A Master's Final Frames • Abbas Kiarostami's
Daniel Kasman, Mubi
26 May 2017
Between the dreamer and the world, we find cinema.
Movingly presented at the largest cinema in Cannes, the Iranian auteur's final film may be the most experimental ever shown at the festival.
“24 Frames began with musings on epochal paintings and evolved with the photographs I had taken over the years.” The final film by Abbas Kiarostami.
Movingly presented in a special screening at the largest cinema in Cannes, Abbas Kiarostami’s final feature 24 Frames may be the most experimental film ever shown at the festival.
Reminiscent of the contemplative landscape films of American structuralist avant-garde filmmaker James Benning—which recently have also been imperceptibly digitally toyed with—each of Kiarostami’s animated photos creates a dialectical play between on and off screen space, flat horizontals (like a seaside fence) and deep movement on the z-axis (crashing waves), and the tension and anticipation of what you hear and what you see.
The photos, some in color but most in wetly saturated black and white, return again and again to beachfronts, snowy embankments, charcoal-black tree trunks and flat views out of windows. These windows, or sometimes railings or a car window, subdivide the image into little parcels which contain their own action or inaction, composition or abstraction.
The animated animals add an entirely new aspect to this kind of landscape study, as most of the photo-films contains some kind of animal story, whether as natural as a flock of birds leaving only to enter the image again at the end of a shot, suspense over gunfire on the soundtrack with vulnerable creatures on screen, or subtle but elaborate choreography between animals. A quintessential Kiarostami question emerges: Just what was in the original photographs, what did they look like and how is he creating new images?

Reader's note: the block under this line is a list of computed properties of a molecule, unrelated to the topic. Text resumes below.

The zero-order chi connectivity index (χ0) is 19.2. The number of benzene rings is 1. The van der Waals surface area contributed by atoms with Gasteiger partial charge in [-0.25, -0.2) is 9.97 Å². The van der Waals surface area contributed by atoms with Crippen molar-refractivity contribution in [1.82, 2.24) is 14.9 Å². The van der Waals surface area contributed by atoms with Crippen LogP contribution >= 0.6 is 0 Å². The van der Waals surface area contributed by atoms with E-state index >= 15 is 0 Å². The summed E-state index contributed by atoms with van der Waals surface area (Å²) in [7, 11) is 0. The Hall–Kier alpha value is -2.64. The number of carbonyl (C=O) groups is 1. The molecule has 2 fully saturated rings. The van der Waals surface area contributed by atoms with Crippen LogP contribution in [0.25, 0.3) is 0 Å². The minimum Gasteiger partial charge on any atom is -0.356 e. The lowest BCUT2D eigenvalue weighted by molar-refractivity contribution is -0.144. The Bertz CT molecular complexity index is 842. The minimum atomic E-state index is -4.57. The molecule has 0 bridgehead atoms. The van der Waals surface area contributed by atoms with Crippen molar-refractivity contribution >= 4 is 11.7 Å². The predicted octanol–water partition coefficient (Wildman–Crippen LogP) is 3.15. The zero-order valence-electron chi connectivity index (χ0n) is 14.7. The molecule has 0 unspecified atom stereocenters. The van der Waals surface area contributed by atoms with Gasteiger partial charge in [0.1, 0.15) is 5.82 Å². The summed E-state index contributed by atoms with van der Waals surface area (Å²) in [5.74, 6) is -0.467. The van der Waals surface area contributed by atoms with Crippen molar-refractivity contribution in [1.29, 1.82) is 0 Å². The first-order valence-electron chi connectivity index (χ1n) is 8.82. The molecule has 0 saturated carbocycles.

The effects themselves are a bit jerky and sometimes ragged in its integration, but this also adds to Kiarostami’s clear intention that audiences are aware of the fantasy. Yet 24 Frames remains magical because, photo after photo, what has been accomplished seems utterly impossible: could CGI animators be that good? Or are the corralled animals actually directed and controlled so precisely to work with existing photographs?
Either way or both, or even a fourth unknown technique, it matters not, as the result is a self-aware sense of questioning wonder—how did they do that? Concerned so much with absence and presence, with cycles of leaving and returning, death and life, 24 Frames inevitably but nevertheless powerfully takes on a deeper sense as we reach the final frame, the last shot of the last film of a beloved master. It replaces the animals of so many other shots with a sleeping woman, an editing suite playing, in slow motion, the final kiss in an old Hollywood picture, and behind both, a window outside. Between the dreamer and the world, we find cinema.
(Daniel Kasman, Mubi)
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Kiarostami liked wind and waves, crows and snow, and these elements return again and again, like contract players in a recurring dream. People, by contrast, are largely notable by their absence. We see them scurrying along a Paris street, or steering a truck that breaks up the murder of crows. The implication is that their (our?) presence is an unwelcome distraction, disrupting a natural world that runs to its own mysterious rhythm.
Frame 16, for instance, shows a small yellow motorboat being slowly nudged ashore by the tide while a gaggle of ducks gather at the tideline to scold it. These ducks are engaged in their own duck-like business. They can’t be doing with the arrival of this manmade gatecrasher.
(Xan Brooks, theguardian)